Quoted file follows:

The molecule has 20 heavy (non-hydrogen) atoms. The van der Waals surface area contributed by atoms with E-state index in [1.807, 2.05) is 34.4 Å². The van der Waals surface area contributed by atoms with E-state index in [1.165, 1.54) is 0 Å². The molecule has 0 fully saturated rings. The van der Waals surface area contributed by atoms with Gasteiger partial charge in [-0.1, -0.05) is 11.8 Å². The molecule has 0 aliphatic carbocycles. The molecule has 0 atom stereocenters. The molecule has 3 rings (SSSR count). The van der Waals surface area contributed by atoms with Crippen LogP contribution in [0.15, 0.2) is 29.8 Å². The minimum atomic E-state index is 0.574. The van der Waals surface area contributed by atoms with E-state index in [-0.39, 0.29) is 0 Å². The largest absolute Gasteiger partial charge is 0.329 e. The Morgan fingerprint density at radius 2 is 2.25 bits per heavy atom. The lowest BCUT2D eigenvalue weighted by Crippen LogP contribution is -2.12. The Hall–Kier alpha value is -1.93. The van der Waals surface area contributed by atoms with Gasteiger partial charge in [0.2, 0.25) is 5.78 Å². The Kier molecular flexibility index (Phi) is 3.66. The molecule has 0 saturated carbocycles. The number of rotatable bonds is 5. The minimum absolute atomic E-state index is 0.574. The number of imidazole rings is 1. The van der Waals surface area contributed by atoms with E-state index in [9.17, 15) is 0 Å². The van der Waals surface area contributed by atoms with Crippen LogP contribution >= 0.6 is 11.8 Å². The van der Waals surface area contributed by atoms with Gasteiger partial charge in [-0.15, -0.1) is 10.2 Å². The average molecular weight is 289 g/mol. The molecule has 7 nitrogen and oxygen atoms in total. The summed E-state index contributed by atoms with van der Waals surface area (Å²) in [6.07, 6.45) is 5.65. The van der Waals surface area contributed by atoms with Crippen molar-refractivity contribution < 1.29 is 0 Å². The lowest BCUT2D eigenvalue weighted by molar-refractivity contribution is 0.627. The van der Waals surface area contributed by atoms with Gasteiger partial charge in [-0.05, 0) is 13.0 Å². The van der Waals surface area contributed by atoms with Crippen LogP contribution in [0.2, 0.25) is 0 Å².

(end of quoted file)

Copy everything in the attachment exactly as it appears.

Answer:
The molecule has 20 heavy (non-hydrogen) atoms. The van der Waals surface area contributed by atoms with E-state index in [1.807, 2.05) is 34.4 Å². The van der Waals surface area contributed by atoms with E-state index in [1.165, 1.54) is 0 Å². The molecule has 0 fully saturated rings. The van der Waals surface area contributed by atoms with Gasteiger partial charge in [-0.1, -0.05) is 11.8 Å². The molecule has 0 aliphatic carbocycles. The molecule has 0 atom stereocenters. The molecule has 3 rings (SSSR count). The van der Waals surface area contributed by atoms with Crippen LogP contribution in [0.15, 0.2) is 29.8 Å². The minimum atomic E-state index is 0.574. The van der Waals surface area contributed by atoms with E-state index in [-0.39, 0.29) is 0 Å². The largest absolute Gasteiger partial charge is 0.329 e. The Morgan fingerprint density at radius 2 is 2.25 bits per heavy atom. The lowest BCUT2D eigenvalue weighted by Crippen LogP contribution is -2.12. The Hall–Kier alpha value is -1.93. The van der Waals surface area contributed by atoms with Gasteiger partial charge in [0.2, 0.25) is 5.78 Å². The Kier molecular flexibility index (Phi) is 3.66. The molecule has 0 saturated carbocycles. The number of rotatable bonds is 5. The minimum absolute atomic E-state index is 0.574. The number of imidazole rings is 1. The van der Waals surface area contributed by atoms with E-state index in [9.17, 15) is 0 Å². The van der Waals surface area contributed by atoms with Crippen LogP contribution >= 0.6 is 11.8 Å². The van der Waals surface area contributed by atoms with Gasteiger partial charge in [-0.15, -0.1) is 10.2 Å². The average molecular weight is 289 g/mol. The molecule has 7 nitrogen and oxygen atoms in total. The summed E-state index contributed by atoms with van der Waals surface area (Å²) in [6.07, 6.45) is 5.65. The van der Waals surface area contributed by atoms with Crippen molar-refractivity contribution < 1.29 is 0 Å². The lowest BCUT2D eigenvalue weighted by molar-refractivity contribution is 0.627. The van der Waals surface area contributed by atoms with Gasteiger partial charge in [-0.05, 0) is 13.0 Å². The van der Waals surface area contributed by atoms with Crippen LogP contribution in [0.2, 0.25) is 0 Å².